It's getting increasingly easier to gamble on your phone. In a piece for Vice, Maxwell Strachan looks at how the gambling scene has changed of late and the impact that's having, particularly on young men. He zeroes in on Illinois and New York, which have now legalized online sports gambling, earning them hundreds of millions in tax revenue. In New York, a staggering $1.6 billion in online bets were placed in month one. Strachan speaks with a woman affiliated with Gamblers Anonymous who says that in the three years online sports betting has been legal in Illinois, the number of young men coming in has jumped. Experts say that as gambling increasingly moves online, problematic gambling becomes increasingly tougher to spot.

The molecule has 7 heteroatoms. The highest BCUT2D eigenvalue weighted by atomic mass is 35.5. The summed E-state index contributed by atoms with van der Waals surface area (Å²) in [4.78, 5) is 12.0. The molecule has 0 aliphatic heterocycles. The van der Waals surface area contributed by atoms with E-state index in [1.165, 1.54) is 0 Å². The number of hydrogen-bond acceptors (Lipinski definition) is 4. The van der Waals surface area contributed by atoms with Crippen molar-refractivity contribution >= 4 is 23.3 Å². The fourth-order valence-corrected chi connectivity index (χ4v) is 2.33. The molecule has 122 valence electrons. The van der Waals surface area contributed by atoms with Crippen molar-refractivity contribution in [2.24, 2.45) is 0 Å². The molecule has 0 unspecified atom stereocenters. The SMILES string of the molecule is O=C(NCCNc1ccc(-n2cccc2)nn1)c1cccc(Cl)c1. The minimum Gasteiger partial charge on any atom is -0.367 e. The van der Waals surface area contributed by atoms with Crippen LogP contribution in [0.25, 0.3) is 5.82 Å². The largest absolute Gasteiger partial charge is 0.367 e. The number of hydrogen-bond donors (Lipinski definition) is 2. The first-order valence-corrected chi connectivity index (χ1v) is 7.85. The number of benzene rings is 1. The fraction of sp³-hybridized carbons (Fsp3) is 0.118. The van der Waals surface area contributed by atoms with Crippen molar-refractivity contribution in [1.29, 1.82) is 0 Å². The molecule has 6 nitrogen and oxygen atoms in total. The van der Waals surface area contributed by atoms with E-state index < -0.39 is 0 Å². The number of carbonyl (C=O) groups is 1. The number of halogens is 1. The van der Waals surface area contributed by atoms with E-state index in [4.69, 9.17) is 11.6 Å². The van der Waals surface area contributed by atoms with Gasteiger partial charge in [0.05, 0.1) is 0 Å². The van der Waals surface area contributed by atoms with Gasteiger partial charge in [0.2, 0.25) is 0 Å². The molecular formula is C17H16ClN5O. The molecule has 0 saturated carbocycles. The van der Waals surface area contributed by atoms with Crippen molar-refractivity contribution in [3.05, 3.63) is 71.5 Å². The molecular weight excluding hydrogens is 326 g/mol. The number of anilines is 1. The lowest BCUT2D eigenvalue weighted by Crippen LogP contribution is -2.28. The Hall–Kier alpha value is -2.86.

That was the case with Jason, an occasional gambler who would sometimes blow off steam at casinos. But his trips there raised questions about where he was going, or had been. With his phone, "I didn’t have to explain where I was or anything like that. I didn't have to answer to anybody. Being able to just sit in bed and go on my phone and gamble made it almost impossible to stop." He participated in online casino gambling, which wasn't legal in Illinois, but he found "there was never any red tape to get past in order to play those games"—and as Strachan writes, gambling "has become more wholly legitimized," with casinos permitted in more than 20 states; that number was nine in 2001. In Jason's eyes, what he was doing didn't feel "seedy." And by the time he joined Gamblers Anonymous, Jason had lost a "couple hundred thousand dollars." (Read the full story.)